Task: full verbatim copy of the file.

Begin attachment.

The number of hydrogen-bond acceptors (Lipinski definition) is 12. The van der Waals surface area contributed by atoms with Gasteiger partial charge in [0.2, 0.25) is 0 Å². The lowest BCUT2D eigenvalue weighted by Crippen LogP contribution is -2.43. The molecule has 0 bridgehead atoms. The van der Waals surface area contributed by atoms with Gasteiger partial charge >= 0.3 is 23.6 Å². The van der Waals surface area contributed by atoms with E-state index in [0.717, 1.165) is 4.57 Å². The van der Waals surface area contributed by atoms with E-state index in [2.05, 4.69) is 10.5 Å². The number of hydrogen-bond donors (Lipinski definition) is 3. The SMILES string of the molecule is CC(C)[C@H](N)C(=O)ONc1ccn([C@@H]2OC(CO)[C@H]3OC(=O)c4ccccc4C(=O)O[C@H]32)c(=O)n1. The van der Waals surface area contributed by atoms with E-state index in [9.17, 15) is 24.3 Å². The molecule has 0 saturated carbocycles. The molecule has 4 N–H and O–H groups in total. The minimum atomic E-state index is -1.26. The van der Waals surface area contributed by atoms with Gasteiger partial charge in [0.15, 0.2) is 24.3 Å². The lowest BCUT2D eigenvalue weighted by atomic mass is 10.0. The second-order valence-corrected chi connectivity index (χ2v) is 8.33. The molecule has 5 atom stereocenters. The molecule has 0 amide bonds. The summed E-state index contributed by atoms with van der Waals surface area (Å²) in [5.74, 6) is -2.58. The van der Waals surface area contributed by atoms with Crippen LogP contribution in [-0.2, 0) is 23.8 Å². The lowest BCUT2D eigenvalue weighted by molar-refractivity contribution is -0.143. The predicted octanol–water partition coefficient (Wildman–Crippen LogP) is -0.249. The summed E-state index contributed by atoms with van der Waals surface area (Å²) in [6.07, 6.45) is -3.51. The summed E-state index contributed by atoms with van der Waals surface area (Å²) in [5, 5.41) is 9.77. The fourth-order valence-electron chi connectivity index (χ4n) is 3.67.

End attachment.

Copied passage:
The number of hydrogen-bond acceptors (Lipinski definition) is 12. The van der Waals surface area contributed by atoms with Gasteiger partial charge in [0.2, 0.25) is 0 Å². The lowest BCUT2D eigenvalue weighted by Crippen LogP contribution is -2.43. The molecule has 0 bridgehead atoms. The van der Waals surface area contributed by atoms with Gasteiger partial charge >= 0.3 is 23.6 Å². The van der Waals surface area contributed by atoms with E-state index in [0.717, 1.165) is 4.57 Å². The van der Waals surface area contributed by atoms with E-state index in [2.05, 4.69) is 10.5 Å². The number of hydrogen-bond donors (Lipinski definition) is 3. The SMILES string of the molecule is CC(C)[C@H](N)C(=O)ONc1ccn([C@@H]2OC(CO)[C@H]3OC(=O)c4ccccc4C(=O)O[C@H]32)c(=O)n1. The van der Waals surface area contributed by atoms with E-state index in [9.17, 15) is 24.3 Å². The molecule has 0 saturated carbocycles. The molecule has 4 N–H and O–H groups in total. The minimum atomic E-state index is -1.26. The van der Waals surface area contributed by atoms with Gasteiger partial charge in [0.15, 0.2) is 24.3 Å². The lowest BCUT2D eigenvalue weighted by atomic mass is 10.0. The second-order valence-corrected chi connectivity index (χ2v) is 8.33. The molecule has 5 atom stereocenters. The molecule has 0 amide bonds. The summed E-state index contributed by atoms with van der Waals surface area (Å²) in [5.74, 6) is -2.58. The van der Waals surface area contributed by atoms with Crippen LogP contribution in [-0.2, 0) is 23.8 Å². The lowest BCUT2D eigenvalue weighted by molar-refractivity contribution is -0.143. The predicted octanol–water partition coefficient (Wildman–Crippen LogP) is -0.249. The summed E-state index contributed by atoms with van der Waals surface area (Å²) in [6.07, 6.45) is -3.51. The summed E-state index contributed by atoms with van der Waals surface area (Å²) in [5, 5.41) is 9.77. The fourth-order valence-electron chi connectivity index (χ4n) is 3.67.